Were we in normal times, kids across the north-east would be by now asking that age-old question… “what is there to do during the school holidays?”
Actually, I seem to remember filling my summers with quite a lot – from games of kick the can that went on forever to near-death experiences.
The latter came courtesy of a guider a mate and I were playing with. (For clarity, a guider is what we Edinburgh urchins called a cartie, as the n-easters would have it).
Anyway, this was a plain affair, a bit of board with pram wheels attached, and you guided it with a bit of rope attached to the rudimentary axle at the front.
I was lying on this thing being pushed at great speed along the street when I over-steered, it jammed and went hurtling out into the busy road.
I rolled off just as it went under the wheels of a number one bus. I can still vividly remember the shocked look on the old wifie’s face as she stared down at me through the window from the passenger seat.
Even as the guider was being crunched and crushed in a horrific cacophony of splintering wood, my mate and I reacted in the time-honoured tradition of all 10-year-olds. We legged it.
It wasn’t until a few years later
that I realised just how close I came
to being a tragic newspaper headline.”
Safely behind a hedge, we keeked out to watch the driver and conductor pulling shards of wood and bent pram wheels from the undercarriage of the bus, while scanning around to see if they could spot the daft laddies responsible.
It took a while for my heart to stop racing, but only because I thought we were in trouble. It wasn’t until a few years later I realised just how close I came to being a tragic newspaper headline.
Guiders apart, we always seemed to find plenty to keep ourselves out of mischief, for the most part.
In those days, you went out to play in the morning and simply ranged. Everybody did. Your world was bound only by the distance you could walk or run
You’d meet up with your mates and kick a ball around (badly in my case), playing “shapes” off a wall, like squash but with a football.
If you got bored of that, then it was over to “best man falls”. Oh the joy of selecting the means of your death – “hand grenade” – then acting out your gruesome fate as elaborately as possible. For the record, the hand grenade option allowed for cartwheels and backflips and was always done slo-mo.
Sometimes you were a bit more hands on with your flights of action fantasy. Anyone else remember untwisting the wire from fences to get out the staves of wood as makeshift swords? Robin Hood had nothing on us. Mind you, I don’t seem to remember either Errol Flynn or Basil Rathbone dropping their swords and going “ooyah, ooyah” while trying to pick splinters out of their hand.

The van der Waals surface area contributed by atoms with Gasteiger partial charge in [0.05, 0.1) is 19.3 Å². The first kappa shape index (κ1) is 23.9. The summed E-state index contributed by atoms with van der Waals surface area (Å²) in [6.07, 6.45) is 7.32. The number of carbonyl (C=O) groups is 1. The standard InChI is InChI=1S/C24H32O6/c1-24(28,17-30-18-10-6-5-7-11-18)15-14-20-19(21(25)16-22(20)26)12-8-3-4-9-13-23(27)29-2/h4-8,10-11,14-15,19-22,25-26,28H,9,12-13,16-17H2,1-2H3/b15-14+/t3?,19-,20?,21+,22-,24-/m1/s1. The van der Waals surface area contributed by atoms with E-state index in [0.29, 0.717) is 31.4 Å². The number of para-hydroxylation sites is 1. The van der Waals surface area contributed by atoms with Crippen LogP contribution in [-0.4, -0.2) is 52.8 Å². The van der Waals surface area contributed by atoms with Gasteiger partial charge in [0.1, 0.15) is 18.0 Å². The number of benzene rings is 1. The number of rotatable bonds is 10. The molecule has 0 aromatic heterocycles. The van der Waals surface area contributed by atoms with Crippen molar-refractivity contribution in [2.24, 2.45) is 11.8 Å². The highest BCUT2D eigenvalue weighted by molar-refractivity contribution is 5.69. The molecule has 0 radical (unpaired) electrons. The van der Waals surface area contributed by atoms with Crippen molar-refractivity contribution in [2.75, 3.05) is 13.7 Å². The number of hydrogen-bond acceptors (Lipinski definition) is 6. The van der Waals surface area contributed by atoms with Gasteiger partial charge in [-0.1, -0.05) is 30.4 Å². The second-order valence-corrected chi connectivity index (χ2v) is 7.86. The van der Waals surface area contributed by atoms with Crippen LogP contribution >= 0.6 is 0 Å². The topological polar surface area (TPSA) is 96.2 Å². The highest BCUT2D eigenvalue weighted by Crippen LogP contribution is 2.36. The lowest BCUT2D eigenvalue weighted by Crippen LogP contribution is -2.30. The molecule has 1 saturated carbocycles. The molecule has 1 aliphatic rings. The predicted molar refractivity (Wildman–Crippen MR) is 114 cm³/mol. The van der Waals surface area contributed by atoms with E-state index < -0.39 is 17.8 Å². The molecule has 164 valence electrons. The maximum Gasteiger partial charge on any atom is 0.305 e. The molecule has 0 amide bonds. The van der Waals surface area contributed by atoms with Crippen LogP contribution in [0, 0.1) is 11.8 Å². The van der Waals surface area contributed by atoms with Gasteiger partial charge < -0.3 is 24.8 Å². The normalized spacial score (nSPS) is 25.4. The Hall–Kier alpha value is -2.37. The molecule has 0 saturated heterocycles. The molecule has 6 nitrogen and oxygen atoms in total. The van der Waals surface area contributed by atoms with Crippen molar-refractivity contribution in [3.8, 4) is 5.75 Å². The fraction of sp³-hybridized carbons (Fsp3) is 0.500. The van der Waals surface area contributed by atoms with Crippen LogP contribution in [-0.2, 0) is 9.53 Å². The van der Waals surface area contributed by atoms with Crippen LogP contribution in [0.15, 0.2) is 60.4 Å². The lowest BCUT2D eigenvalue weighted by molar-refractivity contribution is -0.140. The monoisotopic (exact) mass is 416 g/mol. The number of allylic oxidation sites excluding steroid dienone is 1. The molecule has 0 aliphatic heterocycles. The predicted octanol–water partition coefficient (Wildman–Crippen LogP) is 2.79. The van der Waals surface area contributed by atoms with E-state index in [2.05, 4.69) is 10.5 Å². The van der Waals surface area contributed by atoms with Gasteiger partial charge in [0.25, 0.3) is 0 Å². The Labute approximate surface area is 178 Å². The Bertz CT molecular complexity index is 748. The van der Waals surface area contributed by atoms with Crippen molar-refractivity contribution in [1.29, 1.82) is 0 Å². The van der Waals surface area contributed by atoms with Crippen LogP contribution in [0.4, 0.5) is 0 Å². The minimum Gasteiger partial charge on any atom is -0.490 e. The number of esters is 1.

During summer holidays a passion for something would flare up for a few days, sometimes weeks, then die away again.
We had one of those phases with kick the can. It seemed like every day for an entire summer every kid that lived in the area congregated for this massive exercise in hide and seek on steroids.
The thrill of trying to find a place you wouldn’t be found, the disappointment when you were spotted, named and forced to sit on the grass beside the eponymous can. The adrenaline rush when someone who hadn’t been caught came running out of nowhere to kick the can and set us all free again. It was like The Great Escape… but without motorbikes.
The downside was the fury of your mum when you got home, clarty and stinking, then her going off her head when you told her you had been hiding in a dustbin in someone’s garden. I mean, what’s the problem? They did it in The Beano.
And I’m still not convinced there was any need for Dettol in that bath.
Still, I learned my lesson from that. On the day the scaffies let us ride on the back of the rubbish lorry on their bin run round our streets I didn’t tell mum anything about it. Or health and safety officials, come to that.
Occasionally I would get press-ganged in to girly games by my sisters and their mates, usually if they needed someone to help caw the skipping rope.
Mind you, peevers is fun until your mates see you. But what on earth was elastics all about?
The best antidote to all that singing and skipping was joining in a good going collie-buckie fight. If you didn’t go home with a torn jumper you weren’t doing it right.
The pretend rough and tumble quite often led to a proper punch up – within strict rules of course.
You needed a circle of other kids all chanting “fight, fight, fight” until the two combatants grappled, threw the odd punch at each other until someone was pinned down and surrendered. Bursting into tears meant you lost by default.
Then you stood up, shook hands, wiped off any blood from your nose and got on with the day.
Where, you might ask, were the play parks in all of this, those safe havens of carefree fun?
That usually resulted in a
skid across the gravel and
picking bits of grit out your
scabby knees a few days later.”
That would be the swings with seats made out of solid, heavy oak, attached to a rusting frame by thick chains that weighed a ton, all sitting over gravel. The most fun to be had with these death traps was to stand on them, beam them as high as you could then jump off to see if you could make them go right over the top of the frame.
That usually resulted in a skid across the gravel and picking bits of grit out your scabby knees a few days later.
So, no to the council swings. Far safer was the Tarzan rope over the burn. You needed to make the Tarzan noise as you swung out over the jagged rocks and deep water and back, egged on by your mates. And shame on you if you ended up dangling over the burn on a motionless length of rope.
Our summers seemed to last forever back then, days of roaming, playing, fighting, exploring and, almost miraculously, reaching the end of them with little more than bumps, scrapes, grazes and memories. Good ones – even the guider.